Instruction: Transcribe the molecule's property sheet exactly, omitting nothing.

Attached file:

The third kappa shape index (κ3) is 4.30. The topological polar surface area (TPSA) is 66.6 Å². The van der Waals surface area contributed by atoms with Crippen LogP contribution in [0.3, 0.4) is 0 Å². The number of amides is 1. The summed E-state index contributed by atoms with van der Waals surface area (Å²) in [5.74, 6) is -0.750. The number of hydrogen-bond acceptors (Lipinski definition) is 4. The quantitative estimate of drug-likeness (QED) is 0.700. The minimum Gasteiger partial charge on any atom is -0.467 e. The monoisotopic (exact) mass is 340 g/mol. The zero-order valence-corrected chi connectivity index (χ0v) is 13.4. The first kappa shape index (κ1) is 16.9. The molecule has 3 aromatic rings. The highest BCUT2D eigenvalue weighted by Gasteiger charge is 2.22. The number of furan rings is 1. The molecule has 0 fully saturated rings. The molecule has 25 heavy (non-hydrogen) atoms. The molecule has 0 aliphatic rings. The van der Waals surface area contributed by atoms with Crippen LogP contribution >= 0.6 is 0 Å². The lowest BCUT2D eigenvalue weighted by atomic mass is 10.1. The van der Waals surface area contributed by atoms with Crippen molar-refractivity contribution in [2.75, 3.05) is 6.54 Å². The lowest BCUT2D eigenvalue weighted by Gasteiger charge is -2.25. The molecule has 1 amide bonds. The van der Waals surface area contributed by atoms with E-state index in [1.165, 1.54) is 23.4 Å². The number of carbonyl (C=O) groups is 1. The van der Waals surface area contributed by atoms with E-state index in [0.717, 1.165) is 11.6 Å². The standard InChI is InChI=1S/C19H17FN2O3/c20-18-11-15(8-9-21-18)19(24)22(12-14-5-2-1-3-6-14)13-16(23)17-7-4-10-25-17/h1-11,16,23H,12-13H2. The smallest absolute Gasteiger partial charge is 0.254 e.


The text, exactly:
The third kappa shape index (κ3) is 4.30. The topological polar surface area (TPSA) is 66.6 Å². The van der Waals surface area contributed by atoms with Crippen LogP contribution in [0.3, 0.4) is 0 Å². The number of amides is 1. The summed E-state index contributed by atoms with van der Waals surface area (Å²) in [5.74, 6) is -0.750. The number of hydrogen-bond acceptors (Lipinski definition) is 4. The quantitative estimate of drug-likeness (QED) is 0.700. The minimum Gasteiger partial charge on any atom is -0.467 e. The monoisotopic (exact) mass is 340 g/mol. The zero-order valence-corrected chi connectivity index (χ0v) is 13.4. The first kappa shape index (κ1) is 16.9. The molecule has 3 aromatic rings. The highest BCUT2D eigenvalue weighted by Gasteiger charge is 2.22. The number of furan rings is 1. The molecule has 0 fully saturated rings. The molecule has 25 heavy (non-hydrogen) atoms. The molecule has 0 aliphatic rings. The van der Waals surface area contributed by atoms with Crippen LogP contribution >= 0.6 is 0 Å². The lowest BCUT2D eigenvalue weighted by atomic mass is 10.1. The van der Waals surface area contributed by atoms with Crippen molar-refractivity contribution in [2.75, 3.05) is 6.54 Å². The lowest BCUT2D eigenvalue weighted by Gasteiger charge is -2.25. The molecule has 1 amide bonds. The van der Waals surface area contributed by atoms with E-state index in [1.165, 1.54) is 23.4 Å². The number of carbonyl (C=O) groups is 1. The van der Waals surface area contributed by atoms with E-state index in [0.717, 1.165) is 11.6 Å². The standard InChI is InChI=1S/C19H17FN2O3/c20-18-11-15(8-9-21-18)19(24)22(12-14-5-2-1-3-6-14)13-16(23)17-7-4-10-25-17/h1-11,16,23H,12-13H2. The smallest absolute Gasteiger partial charge is 0.254 e.